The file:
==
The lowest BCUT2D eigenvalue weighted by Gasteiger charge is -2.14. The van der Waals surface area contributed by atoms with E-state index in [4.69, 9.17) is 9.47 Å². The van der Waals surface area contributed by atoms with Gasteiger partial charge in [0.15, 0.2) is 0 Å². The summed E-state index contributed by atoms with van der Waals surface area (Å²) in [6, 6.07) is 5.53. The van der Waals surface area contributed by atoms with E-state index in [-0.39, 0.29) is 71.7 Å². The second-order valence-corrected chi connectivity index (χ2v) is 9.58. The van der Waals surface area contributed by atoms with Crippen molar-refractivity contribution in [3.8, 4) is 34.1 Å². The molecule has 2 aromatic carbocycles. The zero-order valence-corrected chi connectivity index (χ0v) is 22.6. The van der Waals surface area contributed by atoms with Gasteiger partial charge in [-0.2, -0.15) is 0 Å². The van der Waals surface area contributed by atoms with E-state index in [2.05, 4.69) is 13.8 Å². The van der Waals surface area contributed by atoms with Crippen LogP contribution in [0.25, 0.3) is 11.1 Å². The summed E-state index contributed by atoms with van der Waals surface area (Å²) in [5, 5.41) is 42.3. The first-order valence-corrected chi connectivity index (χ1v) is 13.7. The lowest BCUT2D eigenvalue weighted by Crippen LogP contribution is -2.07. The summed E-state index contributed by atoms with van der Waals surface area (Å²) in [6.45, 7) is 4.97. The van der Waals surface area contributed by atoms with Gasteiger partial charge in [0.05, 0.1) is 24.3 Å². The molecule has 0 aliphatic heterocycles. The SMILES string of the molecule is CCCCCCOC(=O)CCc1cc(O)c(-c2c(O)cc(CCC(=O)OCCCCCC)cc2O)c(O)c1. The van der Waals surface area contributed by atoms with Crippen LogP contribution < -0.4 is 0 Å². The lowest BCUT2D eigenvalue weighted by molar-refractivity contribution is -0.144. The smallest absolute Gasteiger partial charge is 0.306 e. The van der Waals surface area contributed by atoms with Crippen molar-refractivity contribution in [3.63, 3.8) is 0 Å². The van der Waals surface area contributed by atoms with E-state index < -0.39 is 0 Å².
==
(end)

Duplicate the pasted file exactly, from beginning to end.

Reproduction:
The lowest BCUT2D eigenvalue weighted by Gasteiger charge is -2.14. The van der Waals surface area contributed by atoms with E-state index in [4.69, 9.17) is 9.47 Å². The van der Waals surface area contributed by atoms with Gasteiger partial charge in [0.15, 0.2) is 0 Å². The summed E-state index contributed by atoms with van der Waals surface area (Å²) in [6, 6.07) is 5.53. The van der Waals surface area contributed by atoms with E-state index in [-0.39, 0.29) is 71.7 Å². The second-order valence-corrected chi connectivity index (χ2v) is 9.58. The van der Waals surface area contributed by atoms with Crippen molar-refractivity contribution in [3.8, 4) is 34.1 Å². The molecule has 2 aromatic carbocycles. The zero-order valence-corrected chi connectivity index (χ0v) is 22.6. The van der Waals surface area contributed by atoms with Gasteiger partial charge in [-0.2, -0.15) is 0 Å². The van der Waals surface area contributed by atoms with E-state index in [2.05, 4.69) is 13.8 Å². The van der Waals surface area contributed by atoms with Crippen LogP contribution in [0.25, 0.3) is 11.1 Å². The summed E-state index contributed by atoms with van der Waals surface area (Å²) in [5, 5.41) is 42.3. The first-order valence-corrected chi connectivity index (χ1v) is 13.7. The lowest BCUT2D eigenvalue weighted by Crippen LogP contribution is -2.07. The summed E-state index contributed by atoms with van der Waals surface area (Å²) in [6.45, 7) is 4.97. The van der Waals surface area contributed by atoms with Gasteiger partial charge in [0.05, 0.1) is 24.3 Å². The molecule has 0 aliphatic heterocycles. The SMILES string of the molecule is CCCCCCOC(=O)CCc1cc(O)c(-c2c(O)cc(CCC(=O)OCCCCCC)cc2O)c(O)c1. The van der Waals surface area contributed by atoms with Crippen LogP contribution < -0.4 is 0 Å². The lowest BCUT2D eigenvalue weighted by molar-refractivity contribution is -0.144. The smallest absolute Gasteiger partial charge is 0.306 e. The van der Waals surface area contributed by atoms with Crippen molar-refractivity contribution in [3.63, 3.8) is 0 Å². The van der Waals surface area contributed by atoms with E-state index < -0.39 is 0 Å².